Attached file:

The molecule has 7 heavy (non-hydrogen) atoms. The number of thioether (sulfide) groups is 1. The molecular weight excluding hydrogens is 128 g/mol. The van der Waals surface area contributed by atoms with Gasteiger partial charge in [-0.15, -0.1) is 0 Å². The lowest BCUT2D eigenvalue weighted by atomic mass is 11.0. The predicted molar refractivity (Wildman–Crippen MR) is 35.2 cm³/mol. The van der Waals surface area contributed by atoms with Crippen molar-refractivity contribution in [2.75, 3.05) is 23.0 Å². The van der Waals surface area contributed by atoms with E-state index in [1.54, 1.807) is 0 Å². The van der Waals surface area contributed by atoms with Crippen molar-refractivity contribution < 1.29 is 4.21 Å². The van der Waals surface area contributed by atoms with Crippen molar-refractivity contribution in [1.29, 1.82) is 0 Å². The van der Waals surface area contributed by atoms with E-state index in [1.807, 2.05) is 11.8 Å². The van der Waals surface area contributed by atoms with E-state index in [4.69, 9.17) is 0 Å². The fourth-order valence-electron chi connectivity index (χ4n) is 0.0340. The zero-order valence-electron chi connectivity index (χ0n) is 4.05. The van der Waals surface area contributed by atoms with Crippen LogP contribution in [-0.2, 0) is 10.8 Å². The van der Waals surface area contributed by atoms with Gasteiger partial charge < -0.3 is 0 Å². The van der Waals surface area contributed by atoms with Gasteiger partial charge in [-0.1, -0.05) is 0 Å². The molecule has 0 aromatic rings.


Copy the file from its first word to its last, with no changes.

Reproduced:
The molecule has 7 heavy (non-hydrogen) atoms. The number of thioether (sulfide) groups is 1. The molecular weight excluding hydrogens is 128 g/mol. The van der Waals surface area contributed by atoms with Gasteiger partial charge in [-0.15, -0.1) is 0 Å². The lowest BCUT2D eigenvalue weighted by atomic mass is 11.0. The predicted molar refractivity (Wildman–Crippen MR) is 35.2 cm³/mol. The van der Waals surface area contributed by atoms with Crippen molar-refractivity contribution in [2.75, 3.05) is 23.0 Å². The van der Waals surface area contributed by atoms with E-state index in [1.54, 1.807) is 0 Å². The van der Waals surface area contributed by atoms with Crippen molar-refractivity contribution < 1.29 is 4.21 Å². The van der Waals surface area contributed by atoms with Crippen molar-refractivity contribution in [1.29, 1.82) is 0 Å². The van der Waals surface area contributed by atoms with E-state index in [1.807, 2.05) is 11.8 Å². The van der Waals surface area contributed by atoms with E-state index in [4.69, 9.17) is 0 Å². The fourth-order valence-electron chi connectivity index (χ4n) is 0.0340. The zero-order valence-electron chi connectivity index (χ0n) is 4.05. The van der Waals surface area contributed by atoms with Crippen LogP contribution in [-0.2, 0) is 10.8 Å². The van der Waals surface area contributed by atoms with Gasteiger partial charge < -0.3 is 0 Å². The van der Waals surface area contributed by atoms with Gasteiger partial charge in [-0.1, -0.05) is 0 Å². The molecule has 0 aromatic rings.